The 10Base-T UTP Ethernet and 10Base-2 Coax Ethernet were very popular in the early to mid 1990's when 100 Mbps network cards and hubs/switches were very expensive. Today's prices have dropped so much that most vendors don't focus on the 10Base or 100Base networks but the Gigabit Ethernet networks which also provide backwards support for 100Base-T and 10Base-T standards. Generally speaking, the 10Base-T and 10Base-2 standards are not used anymore today, however having a good understanding on these old standards is still considered valuable. Finally, we'll also briefly speak about 10Base-5, 10Base-F and 10Base-35 network standards.
Deciphering 10 BaseT/2/5/F/35
To make it simpler to distinguish cables they are categorized: that's how we got CAT1, 2, 3, etc. Each category is specific for speed and type of network. But since one type of cable can support various speeds, depending on its quality and wiring, the cables are named using the "BaseT" to show exactly what type of networks the specific cable is made to handle.
We are going to break the "10 Base T" into three parts so we can make it easier to understand:
The number 10 represents the frequency in MHz (Megahertz) for which this cable is made. In this case it is 10 MHz. The greater the MHz, the greater speeds the cable can handle. If you try to use this type of cable for greater frequencies (and, therefore, speeds) then it either will not work or become extremely unreliable. The 10 MHz speed translates to 10Mbit per second, which in theory means 1.2 Mbps. In practice though, you wouldn't get more than 800 kilobits per second (Kbps).
The word "Base" refers to Baseband. Baseband is the type of communication used by Ethernet and it means that when a computer is transmitting, it uses all the available bandwidth, whereas Broadband (cable modems) shares the bandwidth available. This is the reason cable modem users notice a slowdown in speed when they are connected on a busy node, or when their neighbor is downloading all the time at maximum speed! Of course with Ethernet you will notice a slowdown in speed but it will be smaller in comparison to broadband.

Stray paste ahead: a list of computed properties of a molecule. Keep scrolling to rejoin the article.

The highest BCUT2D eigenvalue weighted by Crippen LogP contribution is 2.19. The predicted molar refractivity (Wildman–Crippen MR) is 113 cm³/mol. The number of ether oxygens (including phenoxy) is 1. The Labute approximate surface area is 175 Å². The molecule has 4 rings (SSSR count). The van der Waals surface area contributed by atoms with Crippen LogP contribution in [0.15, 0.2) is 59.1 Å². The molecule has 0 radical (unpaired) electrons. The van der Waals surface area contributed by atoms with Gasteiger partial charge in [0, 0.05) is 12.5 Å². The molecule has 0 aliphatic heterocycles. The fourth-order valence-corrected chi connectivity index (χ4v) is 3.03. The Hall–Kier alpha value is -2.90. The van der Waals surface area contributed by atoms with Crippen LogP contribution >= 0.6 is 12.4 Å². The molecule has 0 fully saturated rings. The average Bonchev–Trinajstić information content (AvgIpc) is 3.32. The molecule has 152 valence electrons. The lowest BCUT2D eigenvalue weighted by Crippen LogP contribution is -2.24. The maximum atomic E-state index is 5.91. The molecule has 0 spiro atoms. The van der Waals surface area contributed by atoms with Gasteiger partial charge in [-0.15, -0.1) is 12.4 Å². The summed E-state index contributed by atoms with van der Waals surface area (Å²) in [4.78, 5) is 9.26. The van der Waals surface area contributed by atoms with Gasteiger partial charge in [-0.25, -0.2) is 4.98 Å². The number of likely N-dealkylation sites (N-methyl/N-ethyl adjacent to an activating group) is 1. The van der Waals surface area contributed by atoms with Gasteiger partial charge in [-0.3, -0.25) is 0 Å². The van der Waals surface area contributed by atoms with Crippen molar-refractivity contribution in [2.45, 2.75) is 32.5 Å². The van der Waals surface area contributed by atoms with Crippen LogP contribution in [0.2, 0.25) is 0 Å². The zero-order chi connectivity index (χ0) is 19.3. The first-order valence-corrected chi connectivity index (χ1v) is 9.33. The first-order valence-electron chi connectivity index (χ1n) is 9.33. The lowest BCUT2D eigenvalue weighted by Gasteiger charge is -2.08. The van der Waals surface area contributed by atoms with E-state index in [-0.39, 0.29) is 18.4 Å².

The "T" refers to "Twisted Pair" physical medium that carries the signal. This shows the structure of the cable and tells us it contains pairs which are twisted. For example, UTP has twisted pairs and this is the cable used in such cases. For more information, see the "UTP -Unshielded Twisted Pair" page where you can find information on pinouts for the cables.
A few years ago, the 10 BaseT cables used CAT3 cables, which are used for speeds up to 10Mbit, but today you will find mostly CAT5 cables, which are good for speeds up to 100 MHz or 100 Mbps, these cables are also used for 10 Mbps networks. Only two pairs of the UTP cable are used with the 10Base-T specification and the maximum length is 100 meters. Minimum length between nodes is 2.5 meters.
This specification uses coaxial cable which is usually black, sometimes also called "Thinwire coax," "Thin Ethernet," or "RJ-58" cable. Maximum length is 185 meters while the minimum length between nodes is 0.5 meters. 10Base-2 uses BNC connectors which, depending on the configuration, require special terminators. The 10Base-2 specification is analyzed here in great detail (also contains pictures) if you wish to read more about it.
This specification uses what's called "Thickwire" coaxial cable, which is usually yellow. The maximum length is 500 meters while the minimum length between nodes is 2.5 meters. Also, special connectors are used to interface to the network card, these are called AUI (Attachment Unit Interface) connectors and are similar to the DB-15 pin connectors most soundcards use for their joystick/MIDI port.
Most networks use UTP cable and RJ-45 connectors or Coaxial cable with BNC "T" connectors, for this reason special devices made their way to the market that allow you to connect an AUI network card to these different cable networks.
The picture below shows you a few of these devices:
Figure 1. AUI Connector to RJ-45 connector & AUI Connector to BNC 'T' Coaxial Connector
This specification uses fiber optic cable. Fiber optic cable is considered to be more secure than UTP or any other type of cabling because it is nearly impossible to tap into. It is also resistant to electro magnetic interference and attenuation. Even though the 10Base-F specification is for speeds up to 10 Mbits per second, depending on the type of fiber and equipment you use, you can get speeds of up to 2Gigabits per second!
The 10Base-35 specification uses broadband coaxial cable. It is able to carry multiple baseband channels for a maximum length of 3,600 meters or 3.6 Kms.
To summarize, keep the following in mind:
- 10Base-T works for 10 Mbps networks only and uses unshielded twisted pair cable with RJ-45 connectors at each end and maximum length of 100 meters. They also only use two pairs of cables.
- 10Base-2 works for 10 Mbps networks only and uses coaxial cable. Maximum length is 185 meters and BNC "T" connectors are used to connect to the computers; there are special terminators at each of the coaxial cable.
- 10Base-5 works for 10 Mbps networks only and uses thick coaxial cable. Maximum length is 500 meters and special "AUI" connectors (DB-15) are used to interface with the network card.
- 10Base-F works for 10 Mbps networks only and uses fiber optic cable.
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